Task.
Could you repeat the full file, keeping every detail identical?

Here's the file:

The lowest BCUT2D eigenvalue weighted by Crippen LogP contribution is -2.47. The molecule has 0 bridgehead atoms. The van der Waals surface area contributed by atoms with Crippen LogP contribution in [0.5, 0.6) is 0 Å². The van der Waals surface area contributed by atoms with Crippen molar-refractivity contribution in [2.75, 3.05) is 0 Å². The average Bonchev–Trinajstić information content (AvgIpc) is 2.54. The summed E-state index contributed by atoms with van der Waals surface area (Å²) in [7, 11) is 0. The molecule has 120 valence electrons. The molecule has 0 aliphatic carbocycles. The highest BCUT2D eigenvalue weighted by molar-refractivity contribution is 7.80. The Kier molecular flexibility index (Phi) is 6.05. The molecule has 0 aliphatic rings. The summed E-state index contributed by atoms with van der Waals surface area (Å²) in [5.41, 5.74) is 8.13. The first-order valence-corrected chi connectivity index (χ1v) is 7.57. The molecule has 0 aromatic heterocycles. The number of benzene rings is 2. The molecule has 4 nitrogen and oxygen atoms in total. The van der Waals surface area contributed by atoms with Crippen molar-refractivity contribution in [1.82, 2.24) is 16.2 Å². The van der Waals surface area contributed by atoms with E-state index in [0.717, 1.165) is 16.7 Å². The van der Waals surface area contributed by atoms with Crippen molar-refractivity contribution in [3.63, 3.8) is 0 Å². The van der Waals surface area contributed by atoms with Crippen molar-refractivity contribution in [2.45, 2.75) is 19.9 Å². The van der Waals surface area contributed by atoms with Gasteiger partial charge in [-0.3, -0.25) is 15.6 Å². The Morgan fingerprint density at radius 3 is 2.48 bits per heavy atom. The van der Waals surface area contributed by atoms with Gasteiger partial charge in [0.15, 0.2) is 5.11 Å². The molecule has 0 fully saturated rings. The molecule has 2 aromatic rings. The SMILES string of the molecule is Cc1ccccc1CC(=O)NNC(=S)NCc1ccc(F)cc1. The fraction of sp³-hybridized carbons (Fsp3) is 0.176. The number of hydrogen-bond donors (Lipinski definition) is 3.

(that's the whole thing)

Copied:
The lowest BCUT2D eigenvalue weighted by Crippen LogP contribution is -2.47. The molecule has 0 bridgehead atoms. The van der Waals surface area contributed by atoms with Crippen LogP contribution in [0.5, 0.6) is 0 Å². The van der Waals surface area contributed by atoms with Crippen molar-refractivity contribution in [2.75, 3.05) is 0 Å². The average Bonchev–Trinajstić information content (AvgIpc) is 2.54. The summed E-state index contributed by atoms with van der Waals surface area (Å²) in [7, 11) is 0. The molecule has 120 valence electrons. The molecule has 0 aliphatic carbocycles. The highest BCUT2D eigenvalue weighted by molar-refractivity contribution is 7.80. The Kier molecular flexibility index (Phi) is 6.05. The molecule has 0 aliphatic rings. The summed E-state index contributed by atoms with van der Waals surface area (Å²) in [5.41, 5.74) is 8.13. The first-order valence-corrected chi connectivity index (χ1v) is 7.57. The molecule has 0 aromatic heterocycles. The number of benzene rings is 2. The molecule has 4 nitrogen and oxygen atoms in total. The van der Waals surface area contributed by atoms with Crippen molar-refractivity contribution in [1.82, 2.24) is 16.2 Å². The van der Waals surface area contributed by atoms with E-state index in [0.717, 1.165) is 16.7 Å². The van der Waals surface area contributed by atoms with Crippen molar-refractivity contribution in [3.63, 3.8) is 0 Å². The van der Waals surface area contributed by atoms with Crippen molar-refractivity contribution in [2.45, 2.75) is 19.9 Å². The van der Waals surface area contributed by atoms with Gasteiger partial charge in [-0.3, -0.25) is 15.6 Å². The Morgan fingerprint density at radius 3 is 2.48 bits per heavy atom. The van der Waals surface area contributed by atoms with Gasteiger partial charge in [0.15, 0.2) is 5.11 Å². The molecule has 0 fully saturated rings. The molecule has 2 aromatic rings. The SMILES string of the molecule is Cc1ccccc1CC(=O)NNC(=S)NCc1ccc(F)cc1. The fraction of sp³-hybridized carbons (Fsp3) is 0.176. The number of hydrogen-bond donors (Lipinski definition) is 3.